Thus, advertising is generally agreed to have begun with newspapers, in the seventeenth century, which included line or classified advertising. Simple descriptions given along with the prices of the products served their purpose until the late nineteenth century, when technological advances meant that illustrations could be added to advertising and colour became an option. Early success An early advertising success story is that of Pears Soap. Thomas Barratt married into the famous soap making family and realised that they needed to be more aggressive about pushing their products, if they were to survive. He launched the series of ads featuring cherubic children which firmly welded the brand to the values it still holds today. He took images considered as "fine art" and used them to connote his brand's quality, purity (i.e. untainted by commercialism) and simplicity (cherubic children). He is often referred to as the father of modem advertising. Alongside you can see one of the ads that were created for Pears soap.


1. Acknowledgement 2. Preface 3. Introduction 4. Conceptual frame work
5. 6. 7. 8. 9.

Present scenario of Advertising in India Examples cases of Changing Scenario Advantages of Advertising Limitations of Advertising Future scope of Advertising in India words about Advertising by personalities

10. Special

11. 12.

Conclusion Bibliography

The American Marketing Association, Chicago, defines advertising as "any paid form of nonpersonal presentation of ideas, goods and services by an identified sponsor." A form is a presentation or a sign, a symbol, an illustration, an ad message in a magazine or newspaper, a commercial on the radio or on television, a circular dispatched through the mail or a pamphlet handed out at a street corner; a sketch or message on a billboard or a poster or a banner on the Net. Non-personal means that it is not on a person-to-person basis. Goods, services, ideas for action means making a consumer's work easy, as far as knowing about the product of a firm. It could be a television or a banking service or filing tax returns, which the firm or the marketer wants the consumer to know about. An idea could also refer to political parties letting the people know about their party and why they should vote for the party. Adult education, AIDS awareness campaign and eye donation campaign are a few examples of ideas.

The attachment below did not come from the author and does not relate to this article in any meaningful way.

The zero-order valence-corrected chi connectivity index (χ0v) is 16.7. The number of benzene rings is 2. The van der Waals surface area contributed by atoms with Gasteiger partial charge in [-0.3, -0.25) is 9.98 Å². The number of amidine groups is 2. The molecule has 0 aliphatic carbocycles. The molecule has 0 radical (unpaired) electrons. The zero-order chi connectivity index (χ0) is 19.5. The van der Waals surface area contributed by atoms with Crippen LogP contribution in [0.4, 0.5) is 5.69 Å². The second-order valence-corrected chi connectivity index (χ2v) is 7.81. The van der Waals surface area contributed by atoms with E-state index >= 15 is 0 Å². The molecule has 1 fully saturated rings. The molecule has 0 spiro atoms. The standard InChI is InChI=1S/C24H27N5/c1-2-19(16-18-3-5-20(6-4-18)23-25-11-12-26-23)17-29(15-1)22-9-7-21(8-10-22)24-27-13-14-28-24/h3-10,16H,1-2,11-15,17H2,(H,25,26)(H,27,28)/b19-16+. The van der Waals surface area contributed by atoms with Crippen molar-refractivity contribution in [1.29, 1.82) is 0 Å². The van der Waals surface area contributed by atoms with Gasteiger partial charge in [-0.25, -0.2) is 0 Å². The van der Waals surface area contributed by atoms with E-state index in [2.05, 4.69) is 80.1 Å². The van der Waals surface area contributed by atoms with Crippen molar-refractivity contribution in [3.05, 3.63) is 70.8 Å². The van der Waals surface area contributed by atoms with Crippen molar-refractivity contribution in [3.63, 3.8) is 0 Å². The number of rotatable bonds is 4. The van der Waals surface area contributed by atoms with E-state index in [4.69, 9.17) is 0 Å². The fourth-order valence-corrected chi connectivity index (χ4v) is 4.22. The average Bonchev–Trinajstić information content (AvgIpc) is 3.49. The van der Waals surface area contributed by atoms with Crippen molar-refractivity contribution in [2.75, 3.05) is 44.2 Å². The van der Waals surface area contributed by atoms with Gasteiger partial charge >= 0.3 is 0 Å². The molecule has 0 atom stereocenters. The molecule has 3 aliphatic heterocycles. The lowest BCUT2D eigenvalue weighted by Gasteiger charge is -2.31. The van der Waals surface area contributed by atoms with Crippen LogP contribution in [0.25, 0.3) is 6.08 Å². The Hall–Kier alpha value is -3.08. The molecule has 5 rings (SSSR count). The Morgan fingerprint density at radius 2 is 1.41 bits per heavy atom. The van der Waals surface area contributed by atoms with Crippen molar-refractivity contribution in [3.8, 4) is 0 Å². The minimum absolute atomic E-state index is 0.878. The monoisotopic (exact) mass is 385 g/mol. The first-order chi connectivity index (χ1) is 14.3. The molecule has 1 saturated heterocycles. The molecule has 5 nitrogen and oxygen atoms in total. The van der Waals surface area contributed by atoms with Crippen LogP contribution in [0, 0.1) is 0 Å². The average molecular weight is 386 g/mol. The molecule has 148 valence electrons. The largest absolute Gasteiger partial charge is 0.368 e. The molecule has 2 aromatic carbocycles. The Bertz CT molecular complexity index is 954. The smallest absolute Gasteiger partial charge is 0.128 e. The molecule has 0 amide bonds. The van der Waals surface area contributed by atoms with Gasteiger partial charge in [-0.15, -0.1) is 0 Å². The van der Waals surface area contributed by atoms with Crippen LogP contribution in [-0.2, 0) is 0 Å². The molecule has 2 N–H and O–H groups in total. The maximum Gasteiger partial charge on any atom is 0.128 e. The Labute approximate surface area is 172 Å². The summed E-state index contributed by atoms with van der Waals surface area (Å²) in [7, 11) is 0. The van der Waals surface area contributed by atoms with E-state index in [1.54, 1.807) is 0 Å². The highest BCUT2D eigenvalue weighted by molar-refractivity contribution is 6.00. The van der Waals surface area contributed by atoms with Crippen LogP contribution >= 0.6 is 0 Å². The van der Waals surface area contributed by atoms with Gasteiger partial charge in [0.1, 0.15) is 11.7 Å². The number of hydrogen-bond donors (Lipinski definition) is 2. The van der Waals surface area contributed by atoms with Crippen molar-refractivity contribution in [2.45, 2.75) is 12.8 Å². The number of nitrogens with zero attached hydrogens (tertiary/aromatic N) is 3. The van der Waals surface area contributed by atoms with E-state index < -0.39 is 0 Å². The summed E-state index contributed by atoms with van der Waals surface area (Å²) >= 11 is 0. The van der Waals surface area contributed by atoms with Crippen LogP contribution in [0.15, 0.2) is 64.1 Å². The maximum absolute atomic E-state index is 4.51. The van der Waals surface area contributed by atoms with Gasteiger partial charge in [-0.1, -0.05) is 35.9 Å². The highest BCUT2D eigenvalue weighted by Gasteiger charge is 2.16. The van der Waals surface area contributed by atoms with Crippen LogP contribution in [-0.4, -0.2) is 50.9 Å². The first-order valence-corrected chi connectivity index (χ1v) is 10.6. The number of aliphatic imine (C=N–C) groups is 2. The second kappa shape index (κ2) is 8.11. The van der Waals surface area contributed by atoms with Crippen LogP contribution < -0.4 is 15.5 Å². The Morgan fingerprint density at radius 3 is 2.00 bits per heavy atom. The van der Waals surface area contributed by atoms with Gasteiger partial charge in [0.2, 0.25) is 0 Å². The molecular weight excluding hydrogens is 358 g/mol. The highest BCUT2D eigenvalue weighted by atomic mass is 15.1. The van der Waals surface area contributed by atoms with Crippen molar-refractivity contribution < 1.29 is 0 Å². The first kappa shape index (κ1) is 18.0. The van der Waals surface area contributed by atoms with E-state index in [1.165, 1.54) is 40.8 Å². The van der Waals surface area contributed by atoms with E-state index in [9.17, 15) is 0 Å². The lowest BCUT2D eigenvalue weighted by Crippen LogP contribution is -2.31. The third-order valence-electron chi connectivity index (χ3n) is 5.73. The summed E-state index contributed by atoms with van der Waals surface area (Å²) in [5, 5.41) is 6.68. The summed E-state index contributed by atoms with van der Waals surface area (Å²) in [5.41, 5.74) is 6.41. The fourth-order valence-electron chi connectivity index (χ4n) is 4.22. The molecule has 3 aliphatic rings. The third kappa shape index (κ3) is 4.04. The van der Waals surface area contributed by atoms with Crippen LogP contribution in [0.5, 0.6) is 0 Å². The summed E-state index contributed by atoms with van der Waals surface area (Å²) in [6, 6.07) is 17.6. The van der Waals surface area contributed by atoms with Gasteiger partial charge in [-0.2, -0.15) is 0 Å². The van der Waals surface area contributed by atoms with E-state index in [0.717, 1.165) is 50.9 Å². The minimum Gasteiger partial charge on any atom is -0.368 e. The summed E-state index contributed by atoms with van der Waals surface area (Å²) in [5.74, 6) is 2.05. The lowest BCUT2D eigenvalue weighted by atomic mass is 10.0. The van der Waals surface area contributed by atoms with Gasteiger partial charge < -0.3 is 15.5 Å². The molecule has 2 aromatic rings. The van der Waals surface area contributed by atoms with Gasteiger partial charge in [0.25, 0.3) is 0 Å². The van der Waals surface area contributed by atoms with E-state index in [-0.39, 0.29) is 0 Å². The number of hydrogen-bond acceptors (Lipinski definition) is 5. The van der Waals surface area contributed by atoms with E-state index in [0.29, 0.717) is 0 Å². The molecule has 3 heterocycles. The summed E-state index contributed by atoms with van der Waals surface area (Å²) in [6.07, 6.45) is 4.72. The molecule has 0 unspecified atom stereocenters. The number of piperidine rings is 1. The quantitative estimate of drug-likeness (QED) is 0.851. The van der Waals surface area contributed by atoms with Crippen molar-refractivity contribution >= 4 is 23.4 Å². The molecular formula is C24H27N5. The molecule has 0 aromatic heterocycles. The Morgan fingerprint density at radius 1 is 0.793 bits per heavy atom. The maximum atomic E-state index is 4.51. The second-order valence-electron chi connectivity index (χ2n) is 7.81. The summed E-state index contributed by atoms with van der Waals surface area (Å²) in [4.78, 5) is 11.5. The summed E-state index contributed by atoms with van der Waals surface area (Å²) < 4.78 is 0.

Paid for by an identified sponsor implies that the sponsor has control over the form, content and scheduling of the advertisements. The sponsor could be identified by the company name or the brand of the particular product. Some important terms usually used in the advertising fields are as follows: AD: The name used to indicate an advertising message in the print media. ADVERTISING AGENCY: An organization that provides a variety of advertising related services to clients seeking assistance in their adverting activities. ADVERTISED BRAND: A brand is owned by an organization (usually a manufacturer) that uses a marketing strategy usually involving substantial advertising. ADVERTISING MEDIA: The various mass media that can be employed to carry advertising message to potential audience or target markets for products, services, organizations, or ideas. BANNER AD : A graphical Internet Advertising tool.

CLIENT: The term used to indicate an advertiser who has been served by an advertising agency. OTC: Opportunity to See POP: Point of Purchase POS: Point of Sale Share: The percentage of households or target audience members using television or radio that are tuned to a particular program. TG: Target Audience ZAPPING: The act of using a remote control to change television channels when an advertisements begins.

The Indian context offers unique challenges to marketers. Cultural and economic diversity, a blend of Western lifestyles, strong cultural anchoring, and the rural/urban divide, with islands of prosperity in rural areas, are some of the critical factors that need specific treatment in terms of formulation of marketing strategies. In India, the advertising business is growing at the rate of 30% to 35% annually. It is a 1600 crore industry. It accounts for 90% of India's GDP. In 2005, advertising was nearly a $300 billion industry in the U.S. It is irrevocably linked to media, whether traditional media like the 13,599 radio stations in America (about $20 billion in annual revenues), the 1,749 broadcast TV stations plus myriad cable and satellite TV outlets (totalling about $68 billion in advertising revenues), the 2,250 daily and Sunday newspapers (about $49 billion in annual advertising revenues) or new media like the tens of thousands of Internet sites that now accept advertising. The advertising sector also includes direct mail, at about $45 yearly in the U.S.; magazines, at about $21 billion; and outdoor advertising, at about $6 billion. In addition, there is significant activity in specialty and alternative advertising, from ball point pens printed with a message to T-shirts to small airplanes towing advertising banners. By one count, Americans are subjected to 3,000 commercial messages daily, most of which occur randomly such as billboards. A study by Yankelovich Partners found that two-thirds of the Americans feel "constantly bombarded" by ads and nearly as many respondents felt that these ads have little or no relevance to them. Advertisers are faced with daunting new realities, when considering the various media that they might use to get their messages across. Traditional media are losing control over their audiences. It means that advertisers can no longer feel secure that their ads on TV,